• Runs along biceps femoris at lateral margin popliteal fossa
• Winds around neck of fibula
• Enters lateral compartment, pierces peroneus longus m., splits into
superficial/deep fibular nn.
Branches
• Lateral cutaneous sural nerve - with medial cutaneous sural nerve
forms sural nerve that runs with lesser saphenous vein on
gastrocnemius, sural n. supplies back of lat. malleolus and gives the
lateral foot.
• Superficial fibular (peroneal) nerve – supplies motor to lateral
compartment then cutaneous on dorsum of foot and lat/distal leg
• Deep fibular (peroneal) nerve – supplies motor to anterior
compartment and dorsum of foot then cutaneous at 1st interdigital
cleft
Common Fibular (Peroneal) Nerve
Course
• Runs along biceps femoris at lateral margin popliteal fossa
• Winds around neck of fibula
• Enters lateral compartment, pierces peroneus longus m., splits into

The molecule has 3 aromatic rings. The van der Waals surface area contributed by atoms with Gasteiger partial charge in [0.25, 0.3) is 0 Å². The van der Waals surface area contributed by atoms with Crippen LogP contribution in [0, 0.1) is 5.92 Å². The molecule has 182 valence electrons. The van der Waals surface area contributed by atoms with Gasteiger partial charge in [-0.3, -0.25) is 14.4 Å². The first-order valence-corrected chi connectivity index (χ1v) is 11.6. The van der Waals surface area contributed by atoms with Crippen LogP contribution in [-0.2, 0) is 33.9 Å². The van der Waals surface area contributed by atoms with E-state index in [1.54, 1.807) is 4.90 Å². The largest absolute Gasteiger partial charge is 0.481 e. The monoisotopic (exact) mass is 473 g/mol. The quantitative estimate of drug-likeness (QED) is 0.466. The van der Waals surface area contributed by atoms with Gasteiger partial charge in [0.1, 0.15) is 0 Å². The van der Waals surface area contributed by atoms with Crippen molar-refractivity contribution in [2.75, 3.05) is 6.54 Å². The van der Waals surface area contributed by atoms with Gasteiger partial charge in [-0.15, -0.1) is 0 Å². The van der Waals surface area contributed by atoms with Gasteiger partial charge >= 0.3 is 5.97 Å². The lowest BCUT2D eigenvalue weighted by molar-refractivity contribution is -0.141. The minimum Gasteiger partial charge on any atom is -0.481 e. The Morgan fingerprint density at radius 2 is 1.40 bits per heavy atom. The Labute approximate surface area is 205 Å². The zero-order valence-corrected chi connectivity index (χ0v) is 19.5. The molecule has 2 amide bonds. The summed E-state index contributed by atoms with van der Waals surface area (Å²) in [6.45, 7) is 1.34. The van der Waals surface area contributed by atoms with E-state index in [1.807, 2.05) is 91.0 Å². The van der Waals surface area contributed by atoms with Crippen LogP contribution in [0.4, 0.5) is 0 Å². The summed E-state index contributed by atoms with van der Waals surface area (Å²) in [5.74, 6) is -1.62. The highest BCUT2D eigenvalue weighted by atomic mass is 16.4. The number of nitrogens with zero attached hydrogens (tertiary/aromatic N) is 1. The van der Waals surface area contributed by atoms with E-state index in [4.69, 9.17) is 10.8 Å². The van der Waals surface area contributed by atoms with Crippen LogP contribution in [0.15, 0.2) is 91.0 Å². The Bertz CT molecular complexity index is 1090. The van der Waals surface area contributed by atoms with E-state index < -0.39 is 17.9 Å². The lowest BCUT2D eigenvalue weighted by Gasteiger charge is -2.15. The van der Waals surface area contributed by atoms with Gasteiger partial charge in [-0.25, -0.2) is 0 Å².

superficial/deep fibular nn.
Branches
• Lateral cutaneous sural nerve - with medial cutaneous sural nerve
forms sural nerve that runs with lesser saphenous vein on
gastrocnemius, sural n. supplies back of lat. malleolus and gives the
lateral foot.
• Superficial fibular (peroneal) nerve – supplies motor to lateral
compartment then cutaneous on dorsum of foot and lat/distal leg
• Deep fibular (peroneal) nerve – supplies motor to anterior
compartment and dorsum of foot then cutaneous at 1st interdigital
cleft
Muscles of dorsal foot
Fascia of Dorsal Foot
Thin layer of fascia, several parts